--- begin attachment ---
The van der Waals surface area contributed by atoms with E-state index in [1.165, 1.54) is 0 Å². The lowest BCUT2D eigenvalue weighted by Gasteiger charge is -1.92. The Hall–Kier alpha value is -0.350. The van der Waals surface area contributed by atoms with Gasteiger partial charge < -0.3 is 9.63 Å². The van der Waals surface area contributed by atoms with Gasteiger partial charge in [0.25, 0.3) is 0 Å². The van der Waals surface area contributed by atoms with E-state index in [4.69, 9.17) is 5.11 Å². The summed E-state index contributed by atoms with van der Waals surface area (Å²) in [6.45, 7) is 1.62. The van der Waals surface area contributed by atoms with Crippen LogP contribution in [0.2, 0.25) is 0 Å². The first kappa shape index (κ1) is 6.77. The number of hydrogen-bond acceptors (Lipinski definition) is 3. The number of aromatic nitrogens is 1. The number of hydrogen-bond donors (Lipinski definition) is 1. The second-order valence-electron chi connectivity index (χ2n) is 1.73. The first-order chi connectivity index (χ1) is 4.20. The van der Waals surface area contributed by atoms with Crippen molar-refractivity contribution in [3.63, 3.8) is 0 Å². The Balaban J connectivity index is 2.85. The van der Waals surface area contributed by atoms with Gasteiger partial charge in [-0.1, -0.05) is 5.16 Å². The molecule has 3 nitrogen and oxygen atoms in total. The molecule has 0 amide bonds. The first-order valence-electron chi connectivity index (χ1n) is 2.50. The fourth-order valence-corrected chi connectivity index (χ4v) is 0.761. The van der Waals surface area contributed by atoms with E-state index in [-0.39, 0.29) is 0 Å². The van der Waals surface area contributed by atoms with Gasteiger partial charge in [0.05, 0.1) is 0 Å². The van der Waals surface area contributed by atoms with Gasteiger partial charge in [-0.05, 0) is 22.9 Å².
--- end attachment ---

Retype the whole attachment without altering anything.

The van der Waals surface area contributed by atoms with E-state index in [1.165, 1.54) is 0 Å². The lowest BCUT2D eigenvalue weighted by Gasteiger charge is -1.92. The Hall–Kier alpha value is -0.350. The van der Waals surface area contributed by atoms with Gasteiger partial charge < -0.3 is 9.63 Å². The van der Waals surface area contributed by atoms with Gasteiger partial charge in [0.25, 0.3) is 0 Å². The van der Waals surface area contributed by atoms with E-state index in [4.69, 9.17) is 5.11 Å². The summed E-state index contributed by atoms with van der Waals surface area (Å²) in [6.45, 7) is 1.62. The van der Waals surface area contributed by atoms with Crippen LogP contribution in [0.2, 0.25) is 0 Å². The first kappa shape index (κ1) is 6.77. The number of hydrogen-bond acceptors (Lipinski definition) is 3. The number of aromatic nitrogens is 1. The number of hydrogen-bond donors (Lipinski definition) is 1. The second-order valence-electron chi connectivity index (χ2n) is 1.73. The first-order chi connectivity index (χ1) is 4.20. The van der Waals surface area contributed by atoms with Crippen molar-refractivity contribution in [3.63, 3.8) is 0 Å². The Balaban J connectivity index is 2.85. The van der Waals surface area contributed by atoms with Gasteiger partial charge in [-0.1, -0.05) is 5.16 Å². The molecule has 3 nitrogen and oxygen atoms in total. The molecule has 0 amide bonds. The first-order valence-electron chi connectivity index (χ1n) is 2.50. The fourth-order valence-corrected chi connectivity index (χ4v) is 0.761. The van der Waals surface area contributed by atoms with E-state index in [-0.39, 0.29) is 0 Å². The van der Waals surface area contributed by atoms with Gasteiger partial charge in [0.05, 0.1) is 0 Å². The van der Waals surface area contributed by atoms with Gasteiger partial charge in [-0.05, 0) is 22.9 Å².